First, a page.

“Liberty is always dangerous, but it is the safest thing we have.”—Harry Emerson Fosdick, liberal protestant minister

 On Saturday, Americans feted the war that gave birth to this country with fireworks, picnics, parades and protests. Due to a resurgence of Covid-19 cases fireworks displays and parades were limited or virtual. Picnics and parties in backyards and at the beach were restricted by social distancing. Yet patriotic Americans continued to celebrate with precautions and mandated mask-wearing.

Inspired by a meat packer named Samuel Wilson from Troy, N.Y., many patriotic folks were decked in red, white and blue from “face mask” to toe. Red symbolizes courage; white is for liberty, and blue for loyalty. Wilson, aka Uncle Sam, supplied meat to the U.S. Army during the War of 1812. Soldiers joked that the initials “U.S.” stamped on meat barrels stood for “Uncle Sam” Wilson. The real Sam Wilson was clean-shaven and didn’t look at all like the depiction of Uncle Sam as an elderly gent with white goatee dressed in the colors of the American flag. Drawn by 19th century political cartoonist Thomas Nast and others, he wore a star-spangled blue jacket, red and white striped trousers, a red bow tie and matching red and white striped top hat with white stars on a hatband of blue.

In 1917, artist James Montgomery Flagg created a World War I Army recruitment poster of Uncle Sam pointing his finger with the caption: I Want You For U.S. Army. The iconic Uncle Sam was officially adopted as the national personification of the U.S. federal government and the United States as a nation in 1950.

Uncle Sam and other national symbols, such as, the American flag, the bald eagle and the Statue of Liberty, express patriotic feelings, but also have been used to protest the government and its policies. During these uncertain times of civil unrest, pandemic and the occasional hurricane it’s difficult enough to plan dinner let alone organize July Fourth fireworks celebrations and parades.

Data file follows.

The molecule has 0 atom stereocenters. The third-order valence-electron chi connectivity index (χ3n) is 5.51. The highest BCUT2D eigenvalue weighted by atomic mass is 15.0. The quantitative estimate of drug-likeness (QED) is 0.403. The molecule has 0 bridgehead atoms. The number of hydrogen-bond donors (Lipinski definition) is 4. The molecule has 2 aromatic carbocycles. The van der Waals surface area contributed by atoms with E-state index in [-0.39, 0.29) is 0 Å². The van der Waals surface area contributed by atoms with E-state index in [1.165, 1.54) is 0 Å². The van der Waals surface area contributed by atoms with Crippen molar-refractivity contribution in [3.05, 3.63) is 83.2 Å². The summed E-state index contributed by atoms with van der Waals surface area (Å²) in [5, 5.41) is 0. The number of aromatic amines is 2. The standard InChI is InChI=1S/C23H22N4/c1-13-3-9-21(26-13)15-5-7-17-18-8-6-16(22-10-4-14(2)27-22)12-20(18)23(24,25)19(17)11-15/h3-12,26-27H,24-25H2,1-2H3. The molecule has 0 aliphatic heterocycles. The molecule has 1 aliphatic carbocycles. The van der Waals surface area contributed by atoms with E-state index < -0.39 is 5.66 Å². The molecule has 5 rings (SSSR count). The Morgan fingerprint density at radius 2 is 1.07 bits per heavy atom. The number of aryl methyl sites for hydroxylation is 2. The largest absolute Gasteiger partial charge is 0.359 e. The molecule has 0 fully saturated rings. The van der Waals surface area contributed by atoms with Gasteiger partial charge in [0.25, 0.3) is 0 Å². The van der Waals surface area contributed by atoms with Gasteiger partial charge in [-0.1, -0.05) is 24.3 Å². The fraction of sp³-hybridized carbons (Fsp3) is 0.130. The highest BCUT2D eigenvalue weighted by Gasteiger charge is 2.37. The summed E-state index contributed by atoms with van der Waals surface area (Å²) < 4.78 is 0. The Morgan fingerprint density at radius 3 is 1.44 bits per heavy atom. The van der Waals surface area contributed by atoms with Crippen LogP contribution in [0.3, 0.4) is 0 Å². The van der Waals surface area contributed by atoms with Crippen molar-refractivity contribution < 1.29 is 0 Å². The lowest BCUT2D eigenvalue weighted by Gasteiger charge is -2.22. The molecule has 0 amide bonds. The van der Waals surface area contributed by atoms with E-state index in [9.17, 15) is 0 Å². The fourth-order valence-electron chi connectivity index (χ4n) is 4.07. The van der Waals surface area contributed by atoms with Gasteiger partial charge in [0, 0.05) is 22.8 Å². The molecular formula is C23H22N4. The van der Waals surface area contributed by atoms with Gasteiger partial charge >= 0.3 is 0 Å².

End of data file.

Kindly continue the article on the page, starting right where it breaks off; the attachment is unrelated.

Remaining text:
*The final word…Protesting is not new in this country. America’s 13 colonies revolted against British rule primarily because of monarchic policies of government, such as in May 1773, when Parliament imposed a tax on tea and created a monopoly on its sale. That was the catalyst for the Dec. 16, 1773 Boston Tea Party, one of the events that triggered the War of Independence.

It has been estimated that more than 45 tons of tea were dumped into Boston’s harbor. That would equate about a million dollars in losses today. The cost would have been greater if the tea had been thrown into the St. Johns River, because it would have been followed by tons of sugar; folks in the south like their tea sweet.

In 1776, more than a year after the outbreak of the American Revolution, the Continental Congress ratified the Declaration of Independence officially making the United States, as Congressman James G. Blaine (1830-1893) said, “the only country with a known birthday.”

And so we wish America a Happy 244th Birthday and many more!